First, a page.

The Jawāmi‘ al-Iskandaraniyin, or Summaries of the Alexandrians, known in Latin as Summaria Alexandrinorum, were a series of summaries or synopses of some of Galen's medical treatises. Most scholars have associated the jawami‘ with the sixteen (or fifteen) Galenic treatises that were considered fundamental to medical teaching in pre-Islamic Alexandria and in the early centuries of Islam and were read in their entirety. The jawāmi‘, or summaries, that are preserved cover not only the treatises that were considered part of the "canon" of sixteen Galenic treatises, but also a number of other treatises by or attributed to Galen. See A.Z. Iskandar, "An Attempted Reconstruction of the Late Alexandrian Medical Curriculum," Medical History, vol. 20 (1976), p. 235-258; and Ullmann, Medizin, p. 65-67 and the Appendix on p. 343; and Sezgin GAS III, p. 140-150.
See also, E. Savage-Smith, 'Galen's Lost Ophthalmology and the Summaria Alexandrinorum, Bulletin of the Institute of Classical Studies, Supplement 77 (2002), pp. 121-38; and Beate Gundert, 'Die Tabulae vindobonenses als Zeugnis alexandrinischer Lehrtätigkeit um 600 n. Chr.', in Text and Tradition: Studies in Ancient Medicine and its Transmission, presented to Jutta Kollesche, edited by Klaus-Dietrich Fischer, Diethard Nickel, and Paul Potter (Studies in Ancient Medicine, 18; Leiden, 1998), pp. 91-144.
The Galenic treatise On Urine (Peri ouron) is not one of the canonical sixteen treatises by Galen. The Greek treatise may be falsely attributed to Galen; it is printed in C.G. Kuehn, Claudii Galeni Opera Omnia (Leipzig, 1821-33; repr. Hildesheim: Georg Olms, 1965) volume 19, p. 574-601. There is no Arabic translation of the complete treatise preserved, but there are a number of copies of the summary (jawāmi‘) extant today.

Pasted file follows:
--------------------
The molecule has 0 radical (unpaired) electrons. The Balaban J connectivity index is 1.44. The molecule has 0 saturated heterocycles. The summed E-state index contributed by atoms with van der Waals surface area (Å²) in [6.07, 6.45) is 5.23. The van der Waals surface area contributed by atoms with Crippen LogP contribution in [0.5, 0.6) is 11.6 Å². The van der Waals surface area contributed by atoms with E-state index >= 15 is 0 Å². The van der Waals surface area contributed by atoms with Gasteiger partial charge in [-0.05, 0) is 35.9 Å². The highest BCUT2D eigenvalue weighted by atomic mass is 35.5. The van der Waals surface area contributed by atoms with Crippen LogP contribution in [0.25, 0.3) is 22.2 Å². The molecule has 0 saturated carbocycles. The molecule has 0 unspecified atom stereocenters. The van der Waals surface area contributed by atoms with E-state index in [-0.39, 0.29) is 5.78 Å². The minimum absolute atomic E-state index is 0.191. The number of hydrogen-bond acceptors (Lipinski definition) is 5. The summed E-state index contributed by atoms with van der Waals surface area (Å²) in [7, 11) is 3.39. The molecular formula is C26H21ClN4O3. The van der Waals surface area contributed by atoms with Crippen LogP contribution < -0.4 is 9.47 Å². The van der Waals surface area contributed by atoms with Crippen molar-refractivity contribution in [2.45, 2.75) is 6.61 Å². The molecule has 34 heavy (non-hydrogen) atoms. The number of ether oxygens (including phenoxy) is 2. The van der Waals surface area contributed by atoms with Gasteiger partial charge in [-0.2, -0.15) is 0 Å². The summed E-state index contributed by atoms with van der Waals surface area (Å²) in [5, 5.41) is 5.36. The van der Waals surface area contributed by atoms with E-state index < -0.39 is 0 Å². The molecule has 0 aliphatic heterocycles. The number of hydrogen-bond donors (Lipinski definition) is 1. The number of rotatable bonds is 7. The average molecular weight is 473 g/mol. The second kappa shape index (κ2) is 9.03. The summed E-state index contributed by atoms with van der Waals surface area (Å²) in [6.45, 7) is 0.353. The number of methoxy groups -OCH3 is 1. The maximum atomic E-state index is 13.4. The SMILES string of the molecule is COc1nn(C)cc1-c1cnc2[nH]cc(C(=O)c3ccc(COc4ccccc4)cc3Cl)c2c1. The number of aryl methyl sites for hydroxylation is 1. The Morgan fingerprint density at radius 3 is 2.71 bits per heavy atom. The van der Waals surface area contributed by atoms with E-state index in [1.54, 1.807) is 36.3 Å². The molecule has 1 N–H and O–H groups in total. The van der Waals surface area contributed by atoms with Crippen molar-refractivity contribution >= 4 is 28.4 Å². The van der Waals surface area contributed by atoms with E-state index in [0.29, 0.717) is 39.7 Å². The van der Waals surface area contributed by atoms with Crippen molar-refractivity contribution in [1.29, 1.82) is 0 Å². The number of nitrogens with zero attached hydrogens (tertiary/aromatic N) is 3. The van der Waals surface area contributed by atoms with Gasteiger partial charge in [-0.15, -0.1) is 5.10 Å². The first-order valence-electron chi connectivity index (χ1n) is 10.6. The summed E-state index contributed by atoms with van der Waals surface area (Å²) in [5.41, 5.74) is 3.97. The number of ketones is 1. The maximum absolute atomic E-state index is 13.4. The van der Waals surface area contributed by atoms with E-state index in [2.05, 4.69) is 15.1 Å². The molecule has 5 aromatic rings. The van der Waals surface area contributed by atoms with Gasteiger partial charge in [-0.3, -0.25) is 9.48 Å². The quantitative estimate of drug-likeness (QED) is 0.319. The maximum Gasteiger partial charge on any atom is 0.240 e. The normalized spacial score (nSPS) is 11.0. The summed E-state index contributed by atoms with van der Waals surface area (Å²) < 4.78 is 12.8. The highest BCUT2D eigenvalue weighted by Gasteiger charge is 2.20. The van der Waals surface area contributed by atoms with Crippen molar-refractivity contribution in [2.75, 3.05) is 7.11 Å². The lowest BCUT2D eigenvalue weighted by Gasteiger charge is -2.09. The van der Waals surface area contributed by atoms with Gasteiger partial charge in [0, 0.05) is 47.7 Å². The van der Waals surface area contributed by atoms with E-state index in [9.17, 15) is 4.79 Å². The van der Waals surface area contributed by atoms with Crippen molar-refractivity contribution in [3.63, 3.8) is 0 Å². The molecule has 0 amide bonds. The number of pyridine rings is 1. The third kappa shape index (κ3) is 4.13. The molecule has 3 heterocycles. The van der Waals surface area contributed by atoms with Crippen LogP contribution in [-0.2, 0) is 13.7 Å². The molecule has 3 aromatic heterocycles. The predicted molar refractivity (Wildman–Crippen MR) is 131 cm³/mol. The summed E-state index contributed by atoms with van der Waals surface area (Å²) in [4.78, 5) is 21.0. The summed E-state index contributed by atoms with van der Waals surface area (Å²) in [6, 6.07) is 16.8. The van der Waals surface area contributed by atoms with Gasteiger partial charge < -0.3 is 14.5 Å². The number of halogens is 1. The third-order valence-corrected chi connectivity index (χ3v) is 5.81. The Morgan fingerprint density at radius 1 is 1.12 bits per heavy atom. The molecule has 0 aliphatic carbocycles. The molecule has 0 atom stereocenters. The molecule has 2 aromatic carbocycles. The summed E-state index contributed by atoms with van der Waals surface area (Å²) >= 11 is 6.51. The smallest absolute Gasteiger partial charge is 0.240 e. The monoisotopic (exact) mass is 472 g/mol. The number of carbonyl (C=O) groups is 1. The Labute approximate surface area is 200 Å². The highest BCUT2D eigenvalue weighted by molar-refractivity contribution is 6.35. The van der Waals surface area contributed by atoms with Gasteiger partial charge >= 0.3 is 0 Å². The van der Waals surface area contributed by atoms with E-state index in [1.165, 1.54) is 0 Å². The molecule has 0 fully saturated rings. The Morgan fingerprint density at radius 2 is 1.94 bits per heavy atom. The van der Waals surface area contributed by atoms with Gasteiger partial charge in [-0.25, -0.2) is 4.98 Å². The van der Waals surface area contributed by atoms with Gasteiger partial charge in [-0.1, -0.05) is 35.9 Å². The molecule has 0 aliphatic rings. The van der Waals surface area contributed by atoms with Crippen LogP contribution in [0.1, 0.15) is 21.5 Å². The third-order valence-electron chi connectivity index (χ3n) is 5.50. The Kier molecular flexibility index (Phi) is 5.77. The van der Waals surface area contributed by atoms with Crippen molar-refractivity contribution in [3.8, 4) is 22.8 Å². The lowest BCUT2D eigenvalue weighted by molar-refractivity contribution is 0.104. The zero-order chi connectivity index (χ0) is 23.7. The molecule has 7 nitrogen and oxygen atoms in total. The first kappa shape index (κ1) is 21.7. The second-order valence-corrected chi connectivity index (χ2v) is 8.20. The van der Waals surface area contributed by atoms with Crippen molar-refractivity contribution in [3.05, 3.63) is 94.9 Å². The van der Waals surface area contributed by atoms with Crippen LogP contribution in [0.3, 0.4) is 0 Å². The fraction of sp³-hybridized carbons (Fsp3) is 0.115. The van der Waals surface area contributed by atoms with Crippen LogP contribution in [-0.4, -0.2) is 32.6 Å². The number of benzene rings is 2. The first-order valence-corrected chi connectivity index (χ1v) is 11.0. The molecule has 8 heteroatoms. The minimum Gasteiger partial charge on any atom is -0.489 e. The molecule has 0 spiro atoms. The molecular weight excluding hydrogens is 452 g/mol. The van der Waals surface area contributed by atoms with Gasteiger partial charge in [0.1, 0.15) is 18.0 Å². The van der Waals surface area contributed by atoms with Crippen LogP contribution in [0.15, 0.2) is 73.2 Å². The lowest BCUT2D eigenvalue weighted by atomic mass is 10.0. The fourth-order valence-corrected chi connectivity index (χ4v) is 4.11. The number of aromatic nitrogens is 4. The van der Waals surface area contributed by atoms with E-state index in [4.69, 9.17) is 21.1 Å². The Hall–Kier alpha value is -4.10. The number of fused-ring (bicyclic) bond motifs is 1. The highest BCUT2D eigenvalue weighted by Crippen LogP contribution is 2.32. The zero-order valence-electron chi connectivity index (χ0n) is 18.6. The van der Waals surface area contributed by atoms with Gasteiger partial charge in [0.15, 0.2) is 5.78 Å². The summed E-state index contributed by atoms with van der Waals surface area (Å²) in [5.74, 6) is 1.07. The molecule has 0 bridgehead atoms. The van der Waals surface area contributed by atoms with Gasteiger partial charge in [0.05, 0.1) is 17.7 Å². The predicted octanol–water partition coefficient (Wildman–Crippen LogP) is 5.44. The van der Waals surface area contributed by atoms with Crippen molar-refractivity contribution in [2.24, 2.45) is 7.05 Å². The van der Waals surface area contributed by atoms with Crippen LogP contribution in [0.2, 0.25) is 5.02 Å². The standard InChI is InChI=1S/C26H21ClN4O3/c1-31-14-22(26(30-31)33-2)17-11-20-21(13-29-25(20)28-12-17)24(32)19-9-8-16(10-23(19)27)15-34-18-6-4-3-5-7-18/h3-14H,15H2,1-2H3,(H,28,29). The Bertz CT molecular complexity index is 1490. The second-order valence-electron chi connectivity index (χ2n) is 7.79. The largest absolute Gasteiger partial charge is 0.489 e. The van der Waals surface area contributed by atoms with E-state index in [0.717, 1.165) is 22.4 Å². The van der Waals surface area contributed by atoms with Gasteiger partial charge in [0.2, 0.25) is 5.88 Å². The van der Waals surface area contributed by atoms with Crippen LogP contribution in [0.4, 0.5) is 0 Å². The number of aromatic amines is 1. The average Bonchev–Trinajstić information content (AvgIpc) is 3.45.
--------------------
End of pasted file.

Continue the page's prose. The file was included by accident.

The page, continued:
Several of the Arabic copies (such as Oxford, Bodleian Library, MS Turk.e.33, item 5, and London, British Library, OIOC MS Or. 5862, item 7) are illustrated with drawings of urine flasks and have the text written in a diagrammatic format employing branch-diagrams. These branch diagrams (called in Arabic tashjir, "ramification", from a root meaning "to plant with trees") organized the information into a form clearly delineating categories, divisions, and subdivisions, as an aide-memoire, and they are often associated with the so-called "Alexandrian Summaries" of Galen's treatises. This technique of diagramming was later introduced into the Latin West, where from the 12th century it was frequently employed in discourses on the classification of the sciences or other scientific topics. Modern scholars have called the Latin branch-diagrams "dichotomies" to distinguish them from "arbores" or tree-diagrams in which material was written in small cells arranged within the outline of a large tree having a trunk and root at the bottom. The earliest instance of an arbor-diagram occurs in a 9th-century copy of the Latin treatise Etymologies written in the 7th century by Isidore of Seville. While it is evident that in the 9th century branch-diagrams were being used in Arabic treatises (possibly continuing a now lost Alexandrian tradition) and tree-diagrams were being used in the Latin West, the two techniques of diagramming are sufficiently different as to suggest independent traditions. The Arabic method transferred to Europe, while the Latin one remained restricted to Western compositions. For branch-diagrams and tree-diagrams, see John E. Mordoch, Album of Science: Antiquity and the Middle Ages (New York: Charles Scribner, 1984), p. 38-51.